Ableism, sexism, & racism forces exhibition at London museum shutdown
The Wellcome Collection's purpose was to display the founder's collection of items pertaining to the history of medicine.
London museum "The Wellcome Collection" is permanently closed as its curated display of medical artifacts acquired by its founder “perpetuates a version of medical history that is based on racist, sexist and ableist theories.”
The decision on Saturday to permanently shut down the display, part of the Wellcome Collection which opened in 2007, came after the public likened it to cultural vandalism.
The display had been showing for the last 15 years under the title "Medicine Man", in reference to its founder Henry Wellcome who died in 1936. Wellcome, a US pharmaceutical entrepreneur whose company, Burroughs Wellcome & Company, merged with several pharmaceutical organizations to form the UK drugs company GlaxoSmithKline - a merger of Glaxo Wellcome and SmithKline Beecham.
The Wellcome Collection's purpose was to display the founder's collection of items pertaining to the history of medicine. The Wellcome Trust, the largest charity in the UK that focuses on biomedical research not only has assets of £36 billion but is also known for its findings in the development of drugs to fight the spread of some cancers and HIV.
Objects in "The Medicine Man" display included a toothbrush used by French military commander Napoleon Bonaparte, shoes belonging to social reformer Florence Nightingale, the death mask worn by British prime minister Benjamin Disraeli, and the skull-shaped walking stick of Victorian naturalist and evolution theory founder Charles Darwin who believed the stick was a reminder of human mortality.
Some artifacts were considered “problematic", museum staff said. In a Twitter thread, the museum published last week: “The story we told was that of a man with enormous wealth, power and privilege,” adding: “What’s the point of museums? Truthfully, we’re asking ourselves the same question.”
But by exhibiting these items together – the very fact that they’ve ended up in one place – the story we told was that of a man with enormous wealth, power and privilege.— Wellcome Collection (@ExploreWellcome) November 25, 2022
And the stories we neglected to tell were those that we have historically marginalised or excluded. pic.twitter.com/YYgr5xyl3J
The museum further pointed to artifacts it believed were racist, such as a 1916 painting that illustrates an African person kneeling in front of a white missionary by Harold Copping titled 'A Medical Missionary Attending to a Sick African.'
“The result was a collection that told a global story of health and medicine in which disabled people, Black people, Indigenous peoples and people of colour were exoticised, marginalised and exploited—or even missed out altogether,” the tweets stated.
Read more: London Medical School found to be built on pure colonial ideology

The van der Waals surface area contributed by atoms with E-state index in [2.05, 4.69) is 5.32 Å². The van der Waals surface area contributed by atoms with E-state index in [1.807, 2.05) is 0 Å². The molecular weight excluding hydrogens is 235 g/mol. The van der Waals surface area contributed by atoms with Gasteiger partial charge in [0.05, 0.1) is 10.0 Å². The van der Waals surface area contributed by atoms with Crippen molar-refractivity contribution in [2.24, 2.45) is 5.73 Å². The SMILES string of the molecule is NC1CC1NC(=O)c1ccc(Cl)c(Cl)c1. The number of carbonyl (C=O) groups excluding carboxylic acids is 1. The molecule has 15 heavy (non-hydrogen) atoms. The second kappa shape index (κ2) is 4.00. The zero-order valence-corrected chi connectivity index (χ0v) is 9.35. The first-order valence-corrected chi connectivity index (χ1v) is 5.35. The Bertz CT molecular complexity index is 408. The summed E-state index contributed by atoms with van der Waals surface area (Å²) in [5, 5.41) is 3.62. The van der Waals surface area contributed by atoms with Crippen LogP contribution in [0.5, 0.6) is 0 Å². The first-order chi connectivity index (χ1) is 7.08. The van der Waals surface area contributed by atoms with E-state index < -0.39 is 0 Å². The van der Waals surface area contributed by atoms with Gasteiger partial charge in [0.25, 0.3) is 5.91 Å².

On their website, the Wellcome Collection released in a statement that the shut-down of the exhibition “marks a significant turning point, as we prepare to transform how our collections are presented” and that the collection is now partaking in “a major project that will amplify the voices of those who have been previously erased or marginalised from museums, bringing their stories of health and humanity to the heart of our galleries."
Melanie Keen, appointed by the museum in 2019 as director, vowed on her part to investigate who the objects belonged to and in what ways were they obtained. "It feels like an impossible place to be worrying about this material we hold without interrogating what it is, what narratives there are to be understood in a more profound way, and how the material came to be in our collection," she said.
Professor of Contemporary Archaeology at the University of Oxford and a curator at the University’s Pitt Rivers museum, Dan Hicks, was appointed by the Collection to stage ‘interventions’ around the artifacts.
Hicks wrote in a statement, “Time’s up. Dismantle Wellcome’s enduring colonialism, its white infrastructure.”
The professor also tweeted: “Colleagues at Wellcome are offering some of the vision and leadership we need in the UK arts and culture sectors. The idea that a museum must never change with the times is perhaps the most ludicrous and yet pernicious argument we’re seeing in the right’s ongoing War on Culture.”
colleagues at Wellcome are offering some of the vision and leadership we need in the UK arts and culture sectors— Dan Hicks (@profdanhicks) November 27, 2022
the idea that a museum must never change with the times is perhaps the most ludicrous and yet pernicious argument we’re seeing in the right’s ongoing War on Culture
Editor of the Wellcome Collection website, Danny Birchall, echoed Hicks in a tweet: “Feeling incredibly proud of my colleagues today, and largely appalled at the state of public discourse about museums in this country.”
Feeling incredibly proud of my colleagues today, and largely appalled at the state of public discourse about museums in this country https://t.co/Io2UMykOvk— sʞɔıɹʇ snɹʇıɔ puɐ sǝɯıl uɯɐp 'sǝɯıl (@dannybirchall) November 27, 2022
Just this past August, the Trust reported a pledge it vowed to take against racism right after the death of George Floyd in the US. Its Director, Jeremy Farrar, stated the Trust had “fallen short of the commitments we made” - as he added that the Trust is “still institutionally racist."
Harassment and discrimination against Black staff members still was an integral part of the organization’s culture, for which Farrar apologized and labeled as “unacceptable racist behaviors,” committing to “a set of positive action principles applied to funding decision-making processes."
The exhibition is permanently closed as of November 27 and the fate of the artifacts remains unknown.